Super Bowl 2010: when the best defense is a good offense
It used to be said that defense wins championships. Super Bowl 2010 highlights how much that has changed: both the Indianapolis Colts and the New Orleans Saints rank pretty low in defense.
Very little has been left unsaid in the run up to Super Bowl XLIV Sunday night.
Yet during two weeks when the media cycle appears to resemble “lather, rinse, repeat,” one comment has been conspicuously absent: “Defense wins championships.”
That this most sacrosanct of sporting truisms should be missing on this of all weeks shows how radically the National Football League has changed during the past decade.
Defense could win the championship game tonight. But it is certainly not the primary reason that both teams are here. In terms of the baseline measure of yards allowed, the Indianapolis Colts and New Orleans Saints would rank 18th and 25th overall.
To compensate, each has developed an identity and a style of play that makes its defense better than the raw data might indicate. But Doomsday Defenses they are not.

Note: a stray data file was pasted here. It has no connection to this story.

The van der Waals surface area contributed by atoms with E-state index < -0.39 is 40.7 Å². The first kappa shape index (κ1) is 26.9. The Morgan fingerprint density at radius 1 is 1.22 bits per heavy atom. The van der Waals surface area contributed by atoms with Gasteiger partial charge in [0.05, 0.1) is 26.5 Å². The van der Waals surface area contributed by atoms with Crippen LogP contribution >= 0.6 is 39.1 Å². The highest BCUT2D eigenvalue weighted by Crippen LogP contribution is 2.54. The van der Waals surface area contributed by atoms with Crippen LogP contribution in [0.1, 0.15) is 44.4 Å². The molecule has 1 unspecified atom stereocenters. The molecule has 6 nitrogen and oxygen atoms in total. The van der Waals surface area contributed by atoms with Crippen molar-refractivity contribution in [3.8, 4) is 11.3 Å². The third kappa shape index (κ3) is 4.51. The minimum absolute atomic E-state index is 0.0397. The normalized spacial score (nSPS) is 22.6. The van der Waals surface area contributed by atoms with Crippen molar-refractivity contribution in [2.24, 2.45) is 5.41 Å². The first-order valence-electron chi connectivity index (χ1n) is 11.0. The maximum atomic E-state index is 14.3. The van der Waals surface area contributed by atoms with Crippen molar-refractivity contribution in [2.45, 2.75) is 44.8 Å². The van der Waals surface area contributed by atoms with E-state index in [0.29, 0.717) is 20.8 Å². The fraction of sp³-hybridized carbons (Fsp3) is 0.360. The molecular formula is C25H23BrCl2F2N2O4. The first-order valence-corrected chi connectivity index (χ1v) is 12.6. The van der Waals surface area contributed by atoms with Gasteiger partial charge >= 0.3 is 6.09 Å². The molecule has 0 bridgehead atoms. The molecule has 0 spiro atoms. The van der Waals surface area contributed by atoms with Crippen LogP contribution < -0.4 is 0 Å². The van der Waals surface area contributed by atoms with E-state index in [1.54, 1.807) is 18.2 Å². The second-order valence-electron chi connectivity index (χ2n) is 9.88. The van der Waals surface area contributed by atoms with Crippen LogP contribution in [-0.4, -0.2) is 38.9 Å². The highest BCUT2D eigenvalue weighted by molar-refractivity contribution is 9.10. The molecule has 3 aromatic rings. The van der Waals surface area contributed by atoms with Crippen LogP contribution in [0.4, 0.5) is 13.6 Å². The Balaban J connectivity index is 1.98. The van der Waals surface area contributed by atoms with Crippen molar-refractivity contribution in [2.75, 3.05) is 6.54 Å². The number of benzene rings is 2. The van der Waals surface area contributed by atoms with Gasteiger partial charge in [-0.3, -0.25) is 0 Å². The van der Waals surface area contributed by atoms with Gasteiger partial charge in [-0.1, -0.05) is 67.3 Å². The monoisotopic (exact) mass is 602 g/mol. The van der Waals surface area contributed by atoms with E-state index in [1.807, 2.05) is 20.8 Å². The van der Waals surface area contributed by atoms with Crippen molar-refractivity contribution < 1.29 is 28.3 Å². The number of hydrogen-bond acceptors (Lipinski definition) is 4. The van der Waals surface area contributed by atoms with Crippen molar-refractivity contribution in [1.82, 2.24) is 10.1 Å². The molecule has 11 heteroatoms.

The salary-cap era, which took hold last decade, has prevented teams from stockpiling limitless talent on both sides of the ball. At the same time, the NFL has also emphasized rules that encourage offensive play, protecting quarterbacks and freeing wide receivers from overly aggressive defenses.
It was the Colts who first demonstrated how dramatically these trends had changed the league, winning the Super Bowl in 2007 with a defense that was, by some measures, one of the worst in the history of football at stopping the run – allowing 5.3 yards per carry.
They were followed in 2008 by the New York Giants, who allowed 351 points in the regular season – the second most ever for a Super Bowl champion. Then in 2009, the Arizona Cardinals advanced to the title game despite allowing 426 points during the regular season – the most ever for a Super Bowl contestant.
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